An attack on a protestant Church in Burkina Faso's Soum province last Sunday killing six, marks a turning point in the west African nation's fight against terrorism. The shooting, the first of its kind, came days after half a dozen people were killed by assailants elsewhere in the country, in a sign that the violence could be shifting from indiscriminate to targeted.
"Every day there is a new attack," says Leslie Varenne, director of the IVERIS institute of international and strategic relations in Paris.
"Even if they are smaller in scale and cause fewer casualties, we are facing a real war," she told RFI.
Burkina Faso has witnessed unrest before. Over the past three years, it has seen a string of attacks, the most spectacular perpetrated in the Ougadougou capital, where jihadists attacked the Cappuccino restaurant and the nearby Splendid Hotel.
"Now the attacks are spreading to the centre-north and centre-east," comments Varenne.
Sunday's shooting in the town of Silgadji near Djibo, the capital of Soum province in Burkina Faso's Sahel region was the first attack on a church since sectarian violence erupted in the west African nation four years ago.
School, church targeted
It came just days after an attack on a school killing five, and was followed by a raid on a police station and a town hall in the city of Gorgadji, also in Burkina Faso's Sahel region.
None of the attacks have been claimed, but they are intensifying.
"I think definitely we should be concerned," reckons Sten Hagberg, professor in Cultural Anthropology at Uppsala university in Sweden.
"What is very worrying is that it is not civil defense and security forces that are the targets, but it's school teachers, religious leaders, municipal advisers. Now it's targeted people on the civilian side and that is of course extremely worrying because that is the basis of building a decent society," he told RFI.
The increasing violence may be linked to a recent clean-up operation by the new authorities in the east of the country.
"The new minister for defense Chérif Sy is taking a quite active role in trying to push back different armed groups, be they terrorists or whatever we call them but pushing them back," comments Hagberg.
For IVERIS's Varenne however, these attacks against the "symbols of the state" highlight the latter's inability to bring the situation under control.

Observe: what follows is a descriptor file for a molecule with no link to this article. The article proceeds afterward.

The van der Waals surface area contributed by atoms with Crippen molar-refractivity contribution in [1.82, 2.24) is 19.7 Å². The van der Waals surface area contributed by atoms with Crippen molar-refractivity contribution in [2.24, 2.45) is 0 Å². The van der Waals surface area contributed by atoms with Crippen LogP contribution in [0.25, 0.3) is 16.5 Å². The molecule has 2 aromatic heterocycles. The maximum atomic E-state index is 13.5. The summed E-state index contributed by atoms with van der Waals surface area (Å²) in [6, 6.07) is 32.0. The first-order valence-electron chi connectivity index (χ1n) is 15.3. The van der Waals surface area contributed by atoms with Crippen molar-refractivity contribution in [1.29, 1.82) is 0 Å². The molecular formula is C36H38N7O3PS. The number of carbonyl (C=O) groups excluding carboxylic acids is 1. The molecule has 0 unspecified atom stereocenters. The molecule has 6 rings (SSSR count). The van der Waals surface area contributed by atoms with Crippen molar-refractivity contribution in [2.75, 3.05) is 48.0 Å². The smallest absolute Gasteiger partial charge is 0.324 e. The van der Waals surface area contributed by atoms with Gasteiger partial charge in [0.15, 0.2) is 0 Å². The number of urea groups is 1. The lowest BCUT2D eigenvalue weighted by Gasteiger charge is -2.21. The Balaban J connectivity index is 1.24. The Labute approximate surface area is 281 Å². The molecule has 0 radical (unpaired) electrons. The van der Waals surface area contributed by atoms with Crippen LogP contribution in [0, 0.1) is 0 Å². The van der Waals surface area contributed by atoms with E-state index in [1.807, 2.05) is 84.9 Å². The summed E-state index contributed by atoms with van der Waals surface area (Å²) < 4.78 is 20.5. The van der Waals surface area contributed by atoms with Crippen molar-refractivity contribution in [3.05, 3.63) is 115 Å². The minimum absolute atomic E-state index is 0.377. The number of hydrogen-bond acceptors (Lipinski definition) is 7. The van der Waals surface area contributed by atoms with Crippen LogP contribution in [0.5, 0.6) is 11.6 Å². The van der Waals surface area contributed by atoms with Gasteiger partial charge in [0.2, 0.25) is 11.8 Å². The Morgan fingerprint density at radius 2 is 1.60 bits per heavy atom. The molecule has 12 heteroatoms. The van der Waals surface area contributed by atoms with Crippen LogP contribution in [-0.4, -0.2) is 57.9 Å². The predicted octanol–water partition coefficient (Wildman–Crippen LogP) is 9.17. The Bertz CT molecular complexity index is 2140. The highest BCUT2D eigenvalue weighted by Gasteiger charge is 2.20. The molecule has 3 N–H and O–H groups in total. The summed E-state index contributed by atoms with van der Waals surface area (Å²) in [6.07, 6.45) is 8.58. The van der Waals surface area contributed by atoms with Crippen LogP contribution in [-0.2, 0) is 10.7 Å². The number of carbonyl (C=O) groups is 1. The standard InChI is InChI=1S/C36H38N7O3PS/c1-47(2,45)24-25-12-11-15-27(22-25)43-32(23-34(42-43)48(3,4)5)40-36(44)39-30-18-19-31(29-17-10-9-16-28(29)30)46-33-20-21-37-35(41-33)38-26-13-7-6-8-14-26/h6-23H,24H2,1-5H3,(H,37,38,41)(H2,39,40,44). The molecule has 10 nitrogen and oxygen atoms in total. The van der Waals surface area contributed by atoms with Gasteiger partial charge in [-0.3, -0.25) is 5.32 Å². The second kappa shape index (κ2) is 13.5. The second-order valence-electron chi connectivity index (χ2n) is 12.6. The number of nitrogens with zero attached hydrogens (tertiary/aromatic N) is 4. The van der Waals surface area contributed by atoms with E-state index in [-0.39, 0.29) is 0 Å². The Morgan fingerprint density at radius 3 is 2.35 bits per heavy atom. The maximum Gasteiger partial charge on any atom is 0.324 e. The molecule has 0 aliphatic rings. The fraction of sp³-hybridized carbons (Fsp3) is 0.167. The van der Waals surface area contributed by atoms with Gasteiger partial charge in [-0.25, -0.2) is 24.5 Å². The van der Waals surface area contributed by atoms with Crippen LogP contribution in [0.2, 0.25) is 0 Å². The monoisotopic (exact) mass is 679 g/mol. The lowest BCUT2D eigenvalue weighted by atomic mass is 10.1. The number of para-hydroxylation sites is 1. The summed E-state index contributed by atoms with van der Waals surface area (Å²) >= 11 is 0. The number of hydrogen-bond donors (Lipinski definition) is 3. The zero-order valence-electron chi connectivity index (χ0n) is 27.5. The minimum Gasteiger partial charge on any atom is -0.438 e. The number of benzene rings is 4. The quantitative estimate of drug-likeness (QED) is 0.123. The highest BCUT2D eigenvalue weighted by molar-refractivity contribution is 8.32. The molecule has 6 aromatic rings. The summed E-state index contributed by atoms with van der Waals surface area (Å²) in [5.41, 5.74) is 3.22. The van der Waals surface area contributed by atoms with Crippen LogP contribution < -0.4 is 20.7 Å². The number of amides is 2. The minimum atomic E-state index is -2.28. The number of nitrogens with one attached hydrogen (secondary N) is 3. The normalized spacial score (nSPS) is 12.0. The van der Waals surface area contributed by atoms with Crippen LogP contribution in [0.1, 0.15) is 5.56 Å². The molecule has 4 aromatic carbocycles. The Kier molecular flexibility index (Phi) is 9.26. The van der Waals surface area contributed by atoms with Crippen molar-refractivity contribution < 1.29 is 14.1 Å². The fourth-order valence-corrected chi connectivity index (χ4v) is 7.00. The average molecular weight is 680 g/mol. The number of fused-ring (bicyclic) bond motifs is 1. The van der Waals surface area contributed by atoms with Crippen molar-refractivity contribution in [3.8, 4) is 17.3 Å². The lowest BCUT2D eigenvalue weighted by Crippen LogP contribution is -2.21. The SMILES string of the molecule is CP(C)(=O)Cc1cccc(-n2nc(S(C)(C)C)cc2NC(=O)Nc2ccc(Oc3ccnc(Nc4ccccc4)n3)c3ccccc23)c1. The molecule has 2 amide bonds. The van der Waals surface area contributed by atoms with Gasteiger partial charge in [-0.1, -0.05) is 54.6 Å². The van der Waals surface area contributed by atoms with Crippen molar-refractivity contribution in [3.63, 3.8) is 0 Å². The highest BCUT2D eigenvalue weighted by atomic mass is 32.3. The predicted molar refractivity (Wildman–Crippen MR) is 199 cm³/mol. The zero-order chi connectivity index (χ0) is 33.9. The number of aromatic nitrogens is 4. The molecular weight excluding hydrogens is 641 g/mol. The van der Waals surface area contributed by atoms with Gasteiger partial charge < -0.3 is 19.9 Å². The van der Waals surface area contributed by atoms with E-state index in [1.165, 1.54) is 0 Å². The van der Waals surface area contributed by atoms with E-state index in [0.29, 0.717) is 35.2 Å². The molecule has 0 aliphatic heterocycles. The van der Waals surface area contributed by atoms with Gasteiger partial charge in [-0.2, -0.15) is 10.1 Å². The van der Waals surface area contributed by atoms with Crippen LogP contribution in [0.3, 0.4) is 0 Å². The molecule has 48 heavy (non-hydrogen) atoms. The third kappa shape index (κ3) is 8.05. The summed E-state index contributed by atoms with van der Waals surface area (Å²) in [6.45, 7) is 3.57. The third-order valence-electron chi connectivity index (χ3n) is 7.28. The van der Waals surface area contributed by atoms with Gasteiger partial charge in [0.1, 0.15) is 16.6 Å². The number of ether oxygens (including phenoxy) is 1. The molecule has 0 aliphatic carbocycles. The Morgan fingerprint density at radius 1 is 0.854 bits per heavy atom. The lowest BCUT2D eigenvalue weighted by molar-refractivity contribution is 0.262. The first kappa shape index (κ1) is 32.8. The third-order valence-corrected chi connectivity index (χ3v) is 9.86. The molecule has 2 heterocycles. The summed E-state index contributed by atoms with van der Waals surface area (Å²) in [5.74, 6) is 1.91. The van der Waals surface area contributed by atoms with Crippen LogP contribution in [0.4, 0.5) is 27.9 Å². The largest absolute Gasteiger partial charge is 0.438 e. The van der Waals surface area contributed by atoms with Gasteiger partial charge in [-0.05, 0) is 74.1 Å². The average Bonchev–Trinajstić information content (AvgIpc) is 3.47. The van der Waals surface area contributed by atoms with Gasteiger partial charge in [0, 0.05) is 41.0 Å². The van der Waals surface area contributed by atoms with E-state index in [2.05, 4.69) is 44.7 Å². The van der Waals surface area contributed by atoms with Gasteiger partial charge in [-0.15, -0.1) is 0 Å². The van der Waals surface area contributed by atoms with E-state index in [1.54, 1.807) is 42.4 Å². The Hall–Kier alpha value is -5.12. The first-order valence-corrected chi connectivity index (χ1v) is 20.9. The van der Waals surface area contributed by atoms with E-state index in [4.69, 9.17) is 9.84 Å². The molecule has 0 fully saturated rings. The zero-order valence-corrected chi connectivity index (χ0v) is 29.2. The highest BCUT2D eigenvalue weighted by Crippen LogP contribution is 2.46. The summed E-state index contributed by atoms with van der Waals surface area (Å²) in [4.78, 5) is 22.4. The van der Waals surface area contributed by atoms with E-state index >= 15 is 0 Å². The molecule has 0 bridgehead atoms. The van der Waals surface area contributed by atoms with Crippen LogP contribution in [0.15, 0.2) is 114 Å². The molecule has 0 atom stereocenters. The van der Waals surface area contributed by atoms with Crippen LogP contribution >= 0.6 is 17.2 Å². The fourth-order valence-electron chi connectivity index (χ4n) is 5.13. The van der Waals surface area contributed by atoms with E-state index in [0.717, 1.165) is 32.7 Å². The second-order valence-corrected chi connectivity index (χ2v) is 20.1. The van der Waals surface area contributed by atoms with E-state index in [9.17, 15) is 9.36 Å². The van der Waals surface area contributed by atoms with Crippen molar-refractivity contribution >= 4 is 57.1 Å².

"Police officers have deserted these trouble spot areas, the army has left, hospitals have shut down (... ) the strategy of the armed groups to drive out the government is working. But instead of deserting, the state needs to invest in these areas, not abandon ship."
"I wouldn't say that is to be coward," argues for his part Hagberg. "I would say that people working under circumstances where they find that their life is threatened, I mean most of us would do the same."
Growing humanitarian crisis
Insecurity and violence has forced thousands to flee due to the lack of health care and basic services.
Nearly 136,000 people have been uprooted from their homes - over half of them since the start of 2019, according to the UN. Around 11,000 people have also fled to neighbouring Mali for safety.
Yet given Bamako's own insecurity problems, this is unlikely to be a safe solution.
So what are the options, if any, for a way out? Curbing intercommunal disputes is a start.
"Very often the Fulani populations are seen to be the ethnic group from where many terrorists are recruited. And tensions between farmers and herders over access to land are exploited by different terrorist groups," says Hagberg.
Another solution is a strong state.
"I would say strengthening the Burkinabé public authorities, strengthening civil society, having an international organisation intervening directly, maybe the G5 is a solution," he continues, "but so far we haven't seen much," referring to the G5 Sahel Joint Force operation.
Varenne is skeptical about the effectiveness of outside intervention.
"The G5 is yet to be deployed. And France's Barkhane Operation has been redirected to Mali where the UN's peacekeeping mission has proved ineffective. None of the governments or international institutions have grasped how serious the threat to the Sahel region is."
If Burkina Faso falls, it is the whole of west Africa that could stand to be affected, by violent extremism she fears.
To counter that, Hagberg calls for better cross-border cooperation. "Doing whatever is possible to collaborate on the Malian-Burkinabe frontier for instance, should be a priority."